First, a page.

Strategic Action in African Regional Courts
April 3, 2014
Nicole De Silva, Ph.D. student in Political Science at Oxford University, recently visited Brandeis University as part of the “Exploring Global Justice: Perspectives from Young Scholars and Practitioners” speaker series organized by the Center’s Programs in International Justice and Society.
De Silva shared some thoughts about her ongoing research on international courts and tribunals. In particular, she discussed her investigation of two important regional courts in Africa, the African Court of Human and Peoples' Rights and the East African Court of Justice, both based in Arusha, Tanzania.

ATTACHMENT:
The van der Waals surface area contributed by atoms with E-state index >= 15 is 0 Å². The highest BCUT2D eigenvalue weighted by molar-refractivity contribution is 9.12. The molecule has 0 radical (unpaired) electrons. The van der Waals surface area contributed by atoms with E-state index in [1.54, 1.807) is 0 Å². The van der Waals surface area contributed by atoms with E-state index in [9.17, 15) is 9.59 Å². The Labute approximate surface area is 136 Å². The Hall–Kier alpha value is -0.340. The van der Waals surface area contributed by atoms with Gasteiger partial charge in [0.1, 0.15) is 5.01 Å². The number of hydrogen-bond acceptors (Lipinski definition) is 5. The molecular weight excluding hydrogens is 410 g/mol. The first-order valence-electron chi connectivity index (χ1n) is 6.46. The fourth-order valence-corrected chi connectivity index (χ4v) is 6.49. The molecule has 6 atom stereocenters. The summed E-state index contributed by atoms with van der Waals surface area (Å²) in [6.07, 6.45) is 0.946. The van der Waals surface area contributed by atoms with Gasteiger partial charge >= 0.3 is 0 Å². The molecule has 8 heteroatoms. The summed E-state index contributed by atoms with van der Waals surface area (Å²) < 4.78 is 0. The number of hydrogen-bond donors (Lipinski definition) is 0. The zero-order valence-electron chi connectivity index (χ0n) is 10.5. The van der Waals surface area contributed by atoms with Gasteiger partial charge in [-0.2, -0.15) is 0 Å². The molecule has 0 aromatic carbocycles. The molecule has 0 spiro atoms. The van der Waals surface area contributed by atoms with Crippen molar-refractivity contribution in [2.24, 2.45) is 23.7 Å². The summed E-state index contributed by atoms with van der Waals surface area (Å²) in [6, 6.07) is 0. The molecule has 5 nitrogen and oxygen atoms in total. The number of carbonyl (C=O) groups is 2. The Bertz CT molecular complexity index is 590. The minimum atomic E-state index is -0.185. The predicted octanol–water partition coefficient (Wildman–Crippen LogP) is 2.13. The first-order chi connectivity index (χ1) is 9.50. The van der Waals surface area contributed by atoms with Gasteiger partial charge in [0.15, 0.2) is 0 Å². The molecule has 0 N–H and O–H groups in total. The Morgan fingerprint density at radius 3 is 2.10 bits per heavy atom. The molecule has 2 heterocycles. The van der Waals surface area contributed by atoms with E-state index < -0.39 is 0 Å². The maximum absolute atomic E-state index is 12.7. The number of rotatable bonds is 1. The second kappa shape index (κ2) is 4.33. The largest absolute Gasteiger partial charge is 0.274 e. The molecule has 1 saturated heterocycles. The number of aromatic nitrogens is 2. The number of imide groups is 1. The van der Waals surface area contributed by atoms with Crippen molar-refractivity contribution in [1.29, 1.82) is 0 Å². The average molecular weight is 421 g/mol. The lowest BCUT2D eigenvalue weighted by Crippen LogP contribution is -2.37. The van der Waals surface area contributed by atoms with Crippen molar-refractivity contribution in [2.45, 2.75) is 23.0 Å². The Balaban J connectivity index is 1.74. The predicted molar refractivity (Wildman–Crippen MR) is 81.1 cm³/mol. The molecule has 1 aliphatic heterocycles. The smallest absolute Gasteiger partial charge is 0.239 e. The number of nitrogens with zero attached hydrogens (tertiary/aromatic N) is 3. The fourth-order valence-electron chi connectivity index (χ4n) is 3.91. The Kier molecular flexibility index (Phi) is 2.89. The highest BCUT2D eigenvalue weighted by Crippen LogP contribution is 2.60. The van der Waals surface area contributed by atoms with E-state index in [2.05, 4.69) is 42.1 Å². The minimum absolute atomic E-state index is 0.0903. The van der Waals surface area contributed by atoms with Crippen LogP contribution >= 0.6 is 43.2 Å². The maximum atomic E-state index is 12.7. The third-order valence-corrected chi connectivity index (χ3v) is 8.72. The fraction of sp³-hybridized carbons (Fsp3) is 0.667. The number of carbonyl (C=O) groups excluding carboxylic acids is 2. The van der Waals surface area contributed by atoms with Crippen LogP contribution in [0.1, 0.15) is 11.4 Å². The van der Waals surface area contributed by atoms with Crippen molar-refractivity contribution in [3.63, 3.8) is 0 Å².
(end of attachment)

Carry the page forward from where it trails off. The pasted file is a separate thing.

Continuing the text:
These two regional institutions have been brought into the ongoing debate about the African focus of investigation and prosecution by the International Criminal Court (ICC). There has been discussion about extending the jurisdiction of both of these courts to cover criminal cases, thereby allowing African states to bypass the ICC altogether and keep African cases on the continent.
De Silva's research has brought an interesting question to the fore: might there be a new trend of creating new international and regional courts to challenge the jurisdiction of existing ones?
Read Nicole De Silva’s bio.
More about "Strategic Action in African Regional Courts."
More about the Exploring Global Justice: Perspectives from Young Scholars and Practitioners speaker series.